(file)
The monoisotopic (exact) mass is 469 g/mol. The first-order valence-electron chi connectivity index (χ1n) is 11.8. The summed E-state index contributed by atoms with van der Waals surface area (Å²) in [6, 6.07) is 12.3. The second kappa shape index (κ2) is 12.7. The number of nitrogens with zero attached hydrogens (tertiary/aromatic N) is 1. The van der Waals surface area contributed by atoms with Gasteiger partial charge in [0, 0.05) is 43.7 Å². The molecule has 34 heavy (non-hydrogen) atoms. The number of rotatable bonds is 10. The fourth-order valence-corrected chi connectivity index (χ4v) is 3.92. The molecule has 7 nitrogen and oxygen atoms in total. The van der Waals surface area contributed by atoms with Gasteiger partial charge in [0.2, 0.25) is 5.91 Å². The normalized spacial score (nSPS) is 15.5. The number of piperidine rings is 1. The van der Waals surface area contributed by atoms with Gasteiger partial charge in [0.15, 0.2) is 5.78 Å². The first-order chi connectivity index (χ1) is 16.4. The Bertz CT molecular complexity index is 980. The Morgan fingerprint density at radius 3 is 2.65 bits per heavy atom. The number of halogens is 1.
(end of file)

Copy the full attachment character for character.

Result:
The monoisotopic (exact) mass is 469 g/mol. The first-order valence-electron chi connectivity index (χ1n) is 11.8. The summed E-state index contributed by atoms with van der Waals surface area (Å²) in [6, 6.07) is 12.3. The second kappa shape index (κ2) is 12.7. The number of nitrogens with zero attached hydrogens (tertiary/aromatic N) is 1. The van der Waals surface area contributed by atoms with Gasteiger partial charge in [0, 0.05) is 43.7 Å². The molecule has 34 heavy (non-hydrogen) atoms. The number of rotatable bonds is 10. The fourth-order valence-corrected chi connectivity index (χ4v) is 3.92. The molecule has 7 nitrogen and oxygen atoms in total. The van der Waals surface area contributed by atoms with Gasteiger partial charge in [0.2, 0.25) is 5.91 Å². The normalized spacial score (nSPS) is 15.5. The number of piperidine rings is 1. The van der Waals surface area contributed by atoms with Gasteiger partial charge in [0.15, 0.2) is 5.78 Å². The first-order chi connectivity index (χ1) is 16.4. The Bertz CT molecular complexity index is 980. The Morgan fingerprint density at radius 3 is 2.65 bits per heavy atom. The number of halogens is 1.